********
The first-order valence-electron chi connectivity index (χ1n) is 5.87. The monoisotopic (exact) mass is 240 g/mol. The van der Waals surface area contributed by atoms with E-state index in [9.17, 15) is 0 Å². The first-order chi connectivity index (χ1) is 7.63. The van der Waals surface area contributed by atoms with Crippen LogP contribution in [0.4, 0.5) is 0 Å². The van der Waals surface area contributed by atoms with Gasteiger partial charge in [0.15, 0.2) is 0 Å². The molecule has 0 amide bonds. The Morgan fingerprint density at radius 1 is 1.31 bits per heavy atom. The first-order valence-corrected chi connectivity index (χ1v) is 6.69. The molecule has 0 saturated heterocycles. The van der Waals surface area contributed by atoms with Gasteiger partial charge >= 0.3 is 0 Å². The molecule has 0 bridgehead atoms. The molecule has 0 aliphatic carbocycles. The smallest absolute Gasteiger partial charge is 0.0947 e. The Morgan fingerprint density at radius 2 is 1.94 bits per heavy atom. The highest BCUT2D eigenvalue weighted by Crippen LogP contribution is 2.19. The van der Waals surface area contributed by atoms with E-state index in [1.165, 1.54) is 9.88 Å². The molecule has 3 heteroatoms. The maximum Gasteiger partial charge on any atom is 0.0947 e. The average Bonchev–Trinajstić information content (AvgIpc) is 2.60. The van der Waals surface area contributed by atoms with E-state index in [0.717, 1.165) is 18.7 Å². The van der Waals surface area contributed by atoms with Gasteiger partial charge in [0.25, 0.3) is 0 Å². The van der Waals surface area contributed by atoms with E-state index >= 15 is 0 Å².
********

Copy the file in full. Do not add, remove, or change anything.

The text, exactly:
The first-order valence-electron chi connectivity index (χ1n) is 5.87. The monoisotopic (exact) mass is 240 g/mol. The van der Waals surface area contributed by atoms with E-state index in [9.17, 15) is 0 Å². The first-order chi connectivity index (χ1) is 7.63. The van der Waals surface area contributed by atoms with Crippen LogP contribution in [0.4, 0.5) is 0 Å². The van der Waals surface area contributed by atoms with Gasteiger partial charge in [0.15, 0.2) is 0 Å². The molecule has 0 amide bonds. The Morgan fingerprint density at radius 1 is 1.31 bits per heavy atom. The first-order valence-corrected chi connectivity index (χ1v) is 6.69. The molecule has 0 saturated heterocycles. The van der Waals surface area contributed by atoms with Gasteiger partial charge >= 0.3 is 0 Å². The molecule has 0 bridgehead atoms. The molecule has 0 aliphatic carbocycles. The smallest absolute Gasteiger partial charge is 0.0947 e. The Morgan fingerprint density at radius 2 is 1.94 bits per heavy atom. The highest BCUT2D eigenvalue weighted by Crippen LogP contribution is 2.19. The van der Waals surface area contributed by atoms with E-state index in [1.165, 1.54) is 9.88 Å². The molecule has 3 heteroatoms. The maximum Gasteiger partial charge on any atom is 0.0947 e. The average Bonchev–Trinajstić information content (AvgIpc) is 2.60. The van der Waals surface area contributed by atoms with E-state index in [0.717, 1.165) is 18.7 Å². The van der Waals surface area contributed by atoms with Gasteiger partial charge in [0.25, 0.3) is 0 Å². The van der Waals surface area contributed by atoms with E-state index >= 15 is 0 Å².